Kas Saed plays ostrich politics

It is rare that President Kaïs Saïed remained so long a period without interfering in public affairs. The last real presidential outing is from 1eh June, the day the dismissal of 57 judges was announced.

Since this twenty-minute speech, the President has been discreet despite the great enthusiasm in the country. If he has had activities over the last 17 days, Kaïs Saïed has deviated from his habit of giving long speeches in which he attacks and insults his opponents.

But over the past 17 days, there have been events that could have inspired the president, or at least would have required explanations from him.

Magistrates, UGTT, IMF, imprisonment of a journalist, visit of an Algerian envoy, visit of an emirate envoy, visit of the Libyan Foreign Minister, national dialogue and constitution are all topics that would normally have provoked “lyrical flights” of the President of the Republic.

Two exceptions to this two-week absence of the President, this June 3, when he visited the Olympic complex in El Menzah to claim, in front of the cameras, that“the” try to destroy it to sell its land, and this June 15, when he went to present his condolences to the Interior Minister after the death of his wife. The presidency did not refrain from publishing, after this, obscene images showing Kaïs Saïed and his wife with the minor children of Taoufik Charfeddine in a really weak situation.

The issues that mobilize public opinion are nonetheless of paramount importance.

The dismissal of the judges and the latter’s accusations against the executive and its interference would deserve a presidential clarification.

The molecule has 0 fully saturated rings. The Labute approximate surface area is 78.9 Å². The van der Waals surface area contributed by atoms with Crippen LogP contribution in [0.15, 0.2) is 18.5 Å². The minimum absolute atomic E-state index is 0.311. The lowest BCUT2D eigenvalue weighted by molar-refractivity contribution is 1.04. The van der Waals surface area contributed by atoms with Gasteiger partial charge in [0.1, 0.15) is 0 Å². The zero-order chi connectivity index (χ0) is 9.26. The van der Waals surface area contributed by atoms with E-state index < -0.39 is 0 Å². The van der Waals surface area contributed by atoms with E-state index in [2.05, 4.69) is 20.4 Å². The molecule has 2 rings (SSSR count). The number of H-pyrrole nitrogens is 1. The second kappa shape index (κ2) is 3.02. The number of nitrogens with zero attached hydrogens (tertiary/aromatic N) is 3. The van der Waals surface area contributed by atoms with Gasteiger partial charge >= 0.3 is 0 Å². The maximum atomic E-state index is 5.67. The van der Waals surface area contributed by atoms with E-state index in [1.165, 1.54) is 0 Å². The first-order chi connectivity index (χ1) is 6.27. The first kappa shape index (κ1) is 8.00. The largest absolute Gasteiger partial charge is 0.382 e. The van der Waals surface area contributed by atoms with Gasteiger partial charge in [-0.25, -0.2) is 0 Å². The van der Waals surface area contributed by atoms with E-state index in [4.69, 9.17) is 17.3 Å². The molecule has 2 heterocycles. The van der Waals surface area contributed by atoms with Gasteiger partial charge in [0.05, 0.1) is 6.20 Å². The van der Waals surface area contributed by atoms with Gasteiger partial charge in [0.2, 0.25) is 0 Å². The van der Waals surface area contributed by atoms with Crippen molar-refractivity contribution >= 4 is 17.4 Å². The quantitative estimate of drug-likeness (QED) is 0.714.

In the speech announcing their dismissal, on 1ehJune, Kaïs Saïed declared that there is no doubt that these judges are guilty of various offenses, even crimes. He cited illegal enrichment, corruption, blocking of records, etc. In response, the magistrates declared that this was not the case and that several of them were dismissed because they refused the chancellery’s orders. Some even mentioned the involvement of the president’s wife and her lawyer sister.

The entire judiciary has now observed a strike for almost fourteen days and it is likely that it will be renewed for a third week, without Kaïs Saïed withdrawing and admitting that he was wrong about the dismissed report, or in at least give them this fundamental right to appeal to restore justice.

Another stalemate in the country was the general strike, which UGTT observed on 16 June. The trade union center has not succeeded in finding common ground with the government, which rejects any serious dialogue on the commitments made by previous governments.

Kaïs Saïed, and this is fully his role, could have appeased the people and prevented the strike, especially since UGTT has claimed to be ready to cancel it. Except that no, he preferred to be silent.

In connection with this case, journalist Salah Attia at Al Jazeera confirmed that the president would have ordered the army to arrest union leaders, which she denied. This is an accusation of a real crime, since we are talking about the army’s disobedience to the army’s commander in chief. The military prosecutor’s office responded quickly, and a military investigating judge issued a warrant against the journalist. Normally, however, it is the president himself who would have reacted immediately to deny and otherwise insult “lying journalist”. Total silence from Carthage, not even a denial on the Facebook page!